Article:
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-   -   Disaster Recovery Suggestions (http://www.linuxquestions.org/questions/slackware-14/disaster-recovery-suggestions-199194/)

kemplej 06-29-2004 04:19 PM

Disaster Recovery Suggestions
 
Anyone have good suggestions suggestions to use for a disaster recovery program for slackware servers (non xwindows)? I havent been able to find anything that would work on a command line.

horndude 06-29-2004 07:19 PM

What kind of recovery?Something to boot up with tools so you can fix something or somekind of backup type script?

r_jensen11 06-29-2004 07:23 PM

Re: Disaster Recovery Suggestions
 
Quote:

Originally posted by kemplej
Anyone have good suggestions suggestions to use for a disaster recovery program for slackware servers (non xwindows)? I havent been able to find anything that would work on a command line.
Slackware 9.1's Disk 2 was a live CD that started you with BASH. I'm not sure what disk it is for Slack10.0, though, might be 2, maybe 3 or 4. But either way, that should be able to let you get yourself back on your feet.

J.W. 06-29-2004 07:32 PM

I'm not sure how you are defining disaster recovery, because the key features of a carefully designed and well thought out disaster recovery plan will essentially be the same regardless of the OS. Additionally, the implied idea in your post that a disaster recovery effort could be launched from the command line is pretty confusing -- it's not exactly like typing in a couple of commands via the CLI will restore everything to its previous state if your data center has been affected by a disaster such as an earthquake, fire, or tornado.

Generally, a thorough disaster recovery plan involves making and retaining a set of system backups on a continual basis; designating an alternative location where the system can be restored to and run from should your primary site be unusable; a group of personnel with defined duties and roles who have been trained on what needs to be done to achieve a system recovery; a plan for acquiring, installing, and configuring all production hardware and software systems; a communication plan to notify your users, employees, and customers regarding the condition of your system, and many, many other things. Basically it would be way too much to attempt to cover in a few posts here at LQ.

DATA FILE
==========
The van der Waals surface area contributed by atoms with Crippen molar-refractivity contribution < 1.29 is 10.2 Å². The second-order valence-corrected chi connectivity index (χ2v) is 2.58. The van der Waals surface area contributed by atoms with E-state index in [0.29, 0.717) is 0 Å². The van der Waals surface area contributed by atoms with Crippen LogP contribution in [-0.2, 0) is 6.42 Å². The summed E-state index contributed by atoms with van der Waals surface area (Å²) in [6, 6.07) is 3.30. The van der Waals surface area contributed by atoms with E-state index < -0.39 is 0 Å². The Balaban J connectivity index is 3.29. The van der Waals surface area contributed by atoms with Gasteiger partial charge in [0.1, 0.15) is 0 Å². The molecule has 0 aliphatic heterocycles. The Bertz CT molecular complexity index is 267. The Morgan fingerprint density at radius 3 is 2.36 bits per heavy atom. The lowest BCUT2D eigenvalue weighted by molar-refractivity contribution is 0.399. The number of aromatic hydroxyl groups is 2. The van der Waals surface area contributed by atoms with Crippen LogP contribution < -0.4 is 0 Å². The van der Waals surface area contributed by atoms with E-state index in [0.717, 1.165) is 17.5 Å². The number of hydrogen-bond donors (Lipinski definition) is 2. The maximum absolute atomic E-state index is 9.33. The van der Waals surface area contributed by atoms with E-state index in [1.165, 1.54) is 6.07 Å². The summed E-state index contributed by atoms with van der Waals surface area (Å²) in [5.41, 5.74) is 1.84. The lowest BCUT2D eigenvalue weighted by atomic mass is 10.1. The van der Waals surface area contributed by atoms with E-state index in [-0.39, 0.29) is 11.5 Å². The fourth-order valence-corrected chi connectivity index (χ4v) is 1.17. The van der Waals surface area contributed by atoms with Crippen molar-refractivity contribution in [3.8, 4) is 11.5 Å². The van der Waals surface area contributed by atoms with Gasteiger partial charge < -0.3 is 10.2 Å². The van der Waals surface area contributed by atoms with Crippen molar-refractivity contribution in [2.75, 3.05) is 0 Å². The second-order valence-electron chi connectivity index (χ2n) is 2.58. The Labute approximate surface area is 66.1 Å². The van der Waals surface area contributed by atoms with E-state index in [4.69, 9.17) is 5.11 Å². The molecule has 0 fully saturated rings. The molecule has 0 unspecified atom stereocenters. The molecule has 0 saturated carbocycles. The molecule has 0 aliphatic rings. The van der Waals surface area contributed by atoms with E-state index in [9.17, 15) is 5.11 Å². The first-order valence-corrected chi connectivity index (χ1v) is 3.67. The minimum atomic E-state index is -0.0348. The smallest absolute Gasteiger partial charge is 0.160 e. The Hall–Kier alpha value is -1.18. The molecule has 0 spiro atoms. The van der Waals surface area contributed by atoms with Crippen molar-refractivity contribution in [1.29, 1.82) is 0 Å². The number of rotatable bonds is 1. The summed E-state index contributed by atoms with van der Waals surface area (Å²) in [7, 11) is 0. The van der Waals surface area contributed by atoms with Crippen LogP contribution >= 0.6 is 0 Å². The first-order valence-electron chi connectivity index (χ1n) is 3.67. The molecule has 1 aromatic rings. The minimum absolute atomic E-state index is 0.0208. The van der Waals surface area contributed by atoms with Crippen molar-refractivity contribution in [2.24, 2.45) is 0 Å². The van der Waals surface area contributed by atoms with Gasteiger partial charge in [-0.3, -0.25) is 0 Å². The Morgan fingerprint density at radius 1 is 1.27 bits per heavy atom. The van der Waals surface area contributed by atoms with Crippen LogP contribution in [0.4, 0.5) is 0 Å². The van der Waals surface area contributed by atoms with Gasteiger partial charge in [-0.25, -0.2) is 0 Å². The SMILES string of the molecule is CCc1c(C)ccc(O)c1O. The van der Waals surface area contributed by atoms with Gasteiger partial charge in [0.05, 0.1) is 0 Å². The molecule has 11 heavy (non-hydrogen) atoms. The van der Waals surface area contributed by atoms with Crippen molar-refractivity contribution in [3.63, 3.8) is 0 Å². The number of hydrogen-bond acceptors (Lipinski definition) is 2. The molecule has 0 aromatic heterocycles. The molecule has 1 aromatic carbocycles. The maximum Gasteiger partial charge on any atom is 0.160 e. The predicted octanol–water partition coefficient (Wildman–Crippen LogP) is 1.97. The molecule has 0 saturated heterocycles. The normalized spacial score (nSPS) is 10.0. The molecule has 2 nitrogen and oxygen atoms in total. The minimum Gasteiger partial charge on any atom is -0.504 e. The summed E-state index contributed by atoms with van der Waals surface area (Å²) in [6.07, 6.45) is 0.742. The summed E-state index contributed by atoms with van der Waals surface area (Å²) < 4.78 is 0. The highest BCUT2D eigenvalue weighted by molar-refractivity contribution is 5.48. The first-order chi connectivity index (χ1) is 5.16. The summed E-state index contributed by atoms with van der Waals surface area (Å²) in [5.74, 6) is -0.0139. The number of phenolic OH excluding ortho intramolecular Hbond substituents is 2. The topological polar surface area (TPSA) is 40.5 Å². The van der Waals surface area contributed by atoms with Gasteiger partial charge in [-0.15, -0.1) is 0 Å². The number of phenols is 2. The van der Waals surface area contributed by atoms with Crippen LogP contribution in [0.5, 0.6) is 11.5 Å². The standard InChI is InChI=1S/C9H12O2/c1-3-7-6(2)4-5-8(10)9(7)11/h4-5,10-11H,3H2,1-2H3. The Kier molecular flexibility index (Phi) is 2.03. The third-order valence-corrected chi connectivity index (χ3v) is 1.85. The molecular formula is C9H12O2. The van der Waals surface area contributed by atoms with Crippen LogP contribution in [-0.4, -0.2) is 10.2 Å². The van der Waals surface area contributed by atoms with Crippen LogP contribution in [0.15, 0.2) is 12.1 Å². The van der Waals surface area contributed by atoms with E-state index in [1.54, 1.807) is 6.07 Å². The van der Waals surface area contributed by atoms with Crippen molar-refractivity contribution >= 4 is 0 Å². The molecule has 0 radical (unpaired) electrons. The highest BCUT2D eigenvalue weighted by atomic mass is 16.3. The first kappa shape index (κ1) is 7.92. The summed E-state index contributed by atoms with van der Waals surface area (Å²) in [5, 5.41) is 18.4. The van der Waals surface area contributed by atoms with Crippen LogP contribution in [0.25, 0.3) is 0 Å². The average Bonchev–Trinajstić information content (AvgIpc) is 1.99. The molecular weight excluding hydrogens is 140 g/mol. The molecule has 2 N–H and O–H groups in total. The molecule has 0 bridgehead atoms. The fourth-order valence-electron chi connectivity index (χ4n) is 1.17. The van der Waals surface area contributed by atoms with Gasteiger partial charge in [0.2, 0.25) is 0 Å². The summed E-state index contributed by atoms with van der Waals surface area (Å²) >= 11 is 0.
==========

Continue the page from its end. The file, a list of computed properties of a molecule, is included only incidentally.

Disaster recovery planning is a huge topic. I'd recommend doing a Google search on it, or to check Amazon for book suggestions about it. Good luck with it. -- J.W.

kemplej 06-30-2004 09:01 AM

Sorry for the broad question. I meant a backup type program. I know I could just put my /etc dir on a cd or whatnot but I was kinda wondering if anyone had any suggestions on a program to make it easier.

r_jensen11 06-30-2004 12:33 PM

Can't you tarball the directories that are important, and then have the files burnt onto CD's or DVD's, or even better yet, have a backup partition, so if you have to reformat your system, you can leave the backup files untouched and still on your hard drive?

horndude 06-30-2004 12:35 PM

Ya, write a short script to periodically back up what you want and crontab it.

jimdaworm 06-30-2004 12:42 PM

Hey kemplej this program is non xwindows and wicked if you just want to backup the whole partition... I use it on my system as it only takes about 6 minutes to restore my whole about 2gb slackware partition :) (Which I keep on another backup partition)

penkwin 06-30-2004 02:28 PM

Try rdiff-backup:

http://rdiff-backup.stanford.edu/

From the man page:

Description
rdiff-backup is a script, written in python(1) that backs up one directory to another. The target directory ends up a copy (mirror) of the source directory, but extra reverse diffs are stored in a special subdirectory of that target directory, so you can still recover files lost some time ago. The idea is to combine the best features of a mirror and an incremental backup. rdiff-backup also preserves symlinks, special files, hardlinks, permissions, uid/gid ownership, and modification times.

rdiff-backup can also operate in a bandwidth efficient manner over a pipe, like rsync(1). Thus you can use ssh and rdiff-backup to securely back a hard drive up to a remote location, and only the differences will be transmitted. Using the default settings, rdiff-backup requires that the remote system accept ssh connections, and that rdiff-backup is installed in the user's PATH on the remote system. For information on other options, see the section on REMOTE OPERATION.


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